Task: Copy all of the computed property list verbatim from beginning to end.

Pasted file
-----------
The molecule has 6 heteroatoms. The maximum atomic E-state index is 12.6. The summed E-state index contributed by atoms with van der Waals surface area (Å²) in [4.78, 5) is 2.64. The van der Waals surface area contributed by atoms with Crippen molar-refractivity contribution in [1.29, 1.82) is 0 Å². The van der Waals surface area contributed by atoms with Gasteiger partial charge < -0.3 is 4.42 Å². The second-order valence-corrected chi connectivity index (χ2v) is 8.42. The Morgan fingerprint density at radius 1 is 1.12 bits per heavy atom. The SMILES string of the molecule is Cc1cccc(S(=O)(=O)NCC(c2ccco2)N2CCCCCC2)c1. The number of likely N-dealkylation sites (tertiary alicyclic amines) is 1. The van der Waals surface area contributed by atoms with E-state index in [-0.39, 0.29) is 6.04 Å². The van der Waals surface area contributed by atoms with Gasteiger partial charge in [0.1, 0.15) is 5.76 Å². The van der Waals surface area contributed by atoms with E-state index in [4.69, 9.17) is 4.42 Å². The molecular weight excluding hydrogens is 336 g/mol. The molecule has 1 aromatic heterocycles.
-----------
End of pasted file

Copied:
The molecule has 6 heteroatoms. The maximum atomic E-state index is 12.6. The summed E-state index contributed by atoms with van der Waals surface area (Å²) in [4.78, 5) is 2.64. The van der Waals surface area contributed by atoms with Crippen molar-refractivity contribution in [1.29, 1.82) is 0 Å². The van der Waals surface area contributed by atoms with Gasteiger partial charge < -0.3 is 4.42 Å². The second-order valence-corrected chi connectivity index (χ2v) is 8.42. The Morgan fingerprint density at radius 1 is 1.12 bits per heavy atom. The SMILES string of the molecule is Cc1cccc(S(=O)(=O)NCC(c2ccco2)N2CCCCCC2)c1. The number of likely N-dealkylation sites (tertiary alicyclic amines) is 1. The van der Waals surface area contributed by atoms with E-state index in [-0.39, 0.29) is 6.04 Å². The van der Waals surface area contributed by atoms with Gasteiger partial charge in [0.1, 0.15) is 5.76 Å². The van der Waals surface area contributed by atoms with E-state index in [4.69, 9.17) is 4.42 Å². The molecular weight excluding hydrogens is 336 g/mol. The molecule has 1 aromatic heterocycles.